Medicine 2.0 lacks an empowering approach, simply because it diagnoses and treats diseases after they’re already present. Doctors also have had to sometimes act as gatekeepers to control costs (10). The ApoB test may be a better cholesterol marker than traditional tests, for example, though it’s not always covered by insurance (11). A 3.0 Medicine doc might try to get you the tests you need, rather than simply jump to prescribing a cholesterol-lowering statin.


How Can You Find a Doctor Like Peter Attia?

Even if he were taking new patients (he’s not) having Attia as a doctor is “not cheap,” according to the famed doc himself. You might not be loaded with cash, or maybe you live in rural…anywhere. So how do you find a doctor like Peter Attia—who focuses on Medicine 3.0 and all it entails?

There are some healthful and preventive steps you can take that don’t even require a doctor. For example, you can boost your activity level, cut out ultra-processed foods, and get eight hours of sleep all on your own.

However, if you’re seeking a 3.0 doc to test as many biomarkers as possible and tailor prevention specifically to you, you’ve got a few options. Searching for Medicine 3.0 doctors likely won’t net you many results (Attia himself is working on compiling a directory). In the meantime, you can find a 3.0 doc by looking at physicians who essentially practice 3.0—but just don’t call it that yet.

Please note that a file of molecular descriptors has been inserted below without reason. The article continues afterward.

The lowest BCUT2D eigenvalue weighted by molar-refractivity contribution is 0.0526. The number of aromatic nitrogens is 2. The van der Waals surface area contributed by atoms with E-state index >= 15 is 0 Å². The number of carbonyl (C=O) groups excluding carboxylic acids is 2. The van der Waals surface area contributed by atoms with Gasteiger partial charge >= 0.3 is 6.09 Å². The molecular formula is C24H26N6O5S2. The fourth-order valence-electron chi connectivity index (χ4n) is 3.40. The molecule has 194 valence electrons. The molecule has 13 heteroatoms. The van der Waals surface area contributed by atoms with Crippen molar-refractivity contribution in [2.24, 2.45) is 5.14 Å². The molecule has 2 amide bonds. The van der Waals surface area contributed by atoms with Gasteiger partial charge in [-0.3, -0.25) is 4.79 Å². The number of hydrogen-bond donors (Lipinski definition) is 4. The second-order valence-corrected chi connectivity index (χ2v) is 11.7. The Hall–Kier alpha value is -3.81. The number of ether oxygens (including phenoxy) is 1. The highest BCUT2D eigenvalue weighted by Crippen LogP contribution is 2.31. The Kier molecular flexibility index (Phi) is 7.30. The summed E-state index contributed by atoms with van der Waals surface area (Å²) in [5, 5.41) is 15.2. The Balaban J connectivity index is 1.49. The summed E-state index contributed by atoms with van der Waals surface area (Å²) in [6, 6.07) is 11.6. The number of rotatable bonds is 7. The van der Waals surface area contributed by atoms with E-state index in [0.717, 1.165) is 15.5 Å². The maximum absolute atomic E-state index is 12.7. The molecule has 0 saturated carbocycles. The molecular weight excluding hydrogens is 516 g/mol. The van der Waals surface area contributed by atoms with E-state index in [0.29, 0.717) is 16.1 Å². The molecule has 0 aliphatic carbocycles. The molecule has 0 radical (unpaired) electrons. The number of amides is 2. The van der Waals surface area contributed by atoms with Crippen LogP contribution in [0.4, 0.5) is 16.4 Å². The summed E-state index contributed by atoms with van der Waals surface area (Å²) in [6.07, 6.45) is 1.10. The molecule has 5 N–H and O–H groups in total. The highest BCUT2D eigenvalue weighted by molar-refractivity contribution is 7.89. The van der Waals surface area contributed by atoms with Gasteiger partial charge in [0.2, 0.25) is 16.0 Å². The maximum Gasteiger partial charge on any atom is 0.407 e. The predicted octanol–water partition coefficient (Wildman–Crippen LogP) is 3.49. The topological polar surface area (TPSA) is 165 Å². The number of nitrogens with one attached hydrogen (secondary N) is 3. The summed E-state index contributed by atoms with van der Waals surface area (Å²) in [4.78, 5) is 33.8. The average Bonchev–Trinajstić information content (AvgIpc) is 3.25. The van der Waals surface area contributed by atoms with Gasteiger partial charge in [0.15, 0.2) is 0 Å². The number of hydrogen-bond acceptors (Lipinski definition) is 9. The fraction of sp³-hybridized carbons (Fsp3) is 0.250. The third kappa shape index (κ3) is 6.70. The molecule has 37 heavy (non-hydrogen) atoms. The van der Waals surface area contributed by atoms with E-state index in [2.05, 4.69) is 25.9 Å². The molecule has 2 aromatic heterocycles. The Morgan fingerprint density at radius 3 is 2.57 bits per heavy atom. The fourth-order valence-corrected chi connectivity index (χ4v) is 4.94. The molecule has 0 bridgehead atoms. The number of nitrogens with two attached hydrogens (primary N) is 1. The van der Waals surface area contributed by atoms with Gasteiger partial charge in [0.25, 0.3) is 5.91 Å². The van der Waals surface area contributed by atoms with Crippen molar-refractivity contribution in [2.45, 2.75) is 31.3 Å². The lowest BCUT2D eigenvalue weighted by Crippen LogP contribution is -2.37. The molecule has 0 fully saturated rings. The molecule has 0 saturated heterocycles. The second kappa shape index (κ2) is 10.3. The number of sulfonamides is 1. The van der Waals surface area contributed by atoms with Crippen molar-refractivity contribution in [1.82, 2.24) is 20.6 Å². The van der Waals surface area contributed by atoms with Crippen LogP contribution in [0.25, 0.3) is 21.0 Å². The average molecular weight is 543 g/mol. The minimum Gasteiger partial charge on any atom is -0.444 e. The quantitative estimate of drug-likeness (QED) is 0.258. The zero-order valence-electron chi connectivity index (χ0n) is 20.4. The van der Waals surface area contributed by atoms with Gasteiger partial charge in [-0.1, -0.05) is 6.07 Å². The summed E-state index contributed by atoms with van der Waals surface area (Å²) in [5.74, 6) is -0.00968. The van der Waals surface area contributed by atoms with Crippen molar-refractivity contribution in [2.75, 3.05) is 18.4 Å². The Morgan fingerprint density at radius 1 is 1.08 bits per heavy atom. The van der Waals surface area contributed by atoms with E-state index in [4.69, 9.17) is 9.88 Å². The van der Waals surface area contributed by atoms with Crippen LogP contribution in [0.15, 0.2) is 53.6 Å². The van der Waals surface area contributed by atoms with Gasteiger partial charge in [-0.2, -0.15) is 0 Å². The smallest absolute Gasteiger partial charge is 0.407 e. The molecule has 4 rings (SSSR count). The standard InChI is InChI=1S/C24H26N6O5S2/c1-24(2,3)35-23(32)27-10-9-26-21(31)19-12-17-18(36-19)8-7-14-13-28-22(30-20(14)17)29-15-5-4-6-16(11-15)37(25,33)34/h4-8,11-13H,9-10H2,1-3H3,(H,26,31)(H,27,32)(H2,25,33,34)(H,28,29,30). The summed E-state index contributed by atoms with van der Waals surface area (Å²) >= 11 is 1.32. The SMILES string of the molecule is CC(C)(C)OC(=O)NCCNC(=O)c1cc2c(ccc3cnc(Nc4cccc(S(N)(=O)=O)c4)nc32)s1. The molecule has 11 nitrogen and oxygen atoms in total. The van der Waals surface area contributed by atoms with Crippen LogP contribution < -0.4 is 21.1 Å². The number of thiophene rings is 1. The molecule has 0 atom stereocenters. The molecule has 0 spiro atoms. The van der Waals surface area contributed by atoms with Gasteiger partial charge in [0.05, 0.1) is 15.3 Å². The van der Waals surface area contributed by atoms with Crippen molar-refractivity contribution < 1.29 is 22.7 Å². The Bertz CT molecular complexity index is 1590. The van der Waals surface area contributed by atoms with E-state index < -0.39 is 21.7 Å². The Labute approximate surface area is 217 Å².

Here are some questions to consider when selecting a doctor, which Attia relays in his book, Outlive:


Additional Medicine 3.0 Steps You Can Take:

1. Find a longevity doctor

At the core of Medicine 3.0 is the study of longevity. You can search for longevity specialists in your area to help narrow in on your ideal doc.

2. Or functional medicine doctor.

Functional medicine practitioners also focus on the individual, foundational causes of diseases, and disease prevention. In a sense, they’re already practicing some Medicine 3.0 tenets.

3. Sign up for a concierge medicine service

Concierge medicine involves a subscription model. Think of it as having a doctor on retainer—which can allow for more dialogue and accessibility. Concierge medicine also typically takes a more individualized approach than does the traditional primary care model of medicine. Note: This can sometimes be pricey, with doctors charging fees.

4. Try at-home lab tests

While it’s possible to order many tests online, platforms like Hone Health also offer a consultation to help you navigate the at-home tests to best help serve your needs.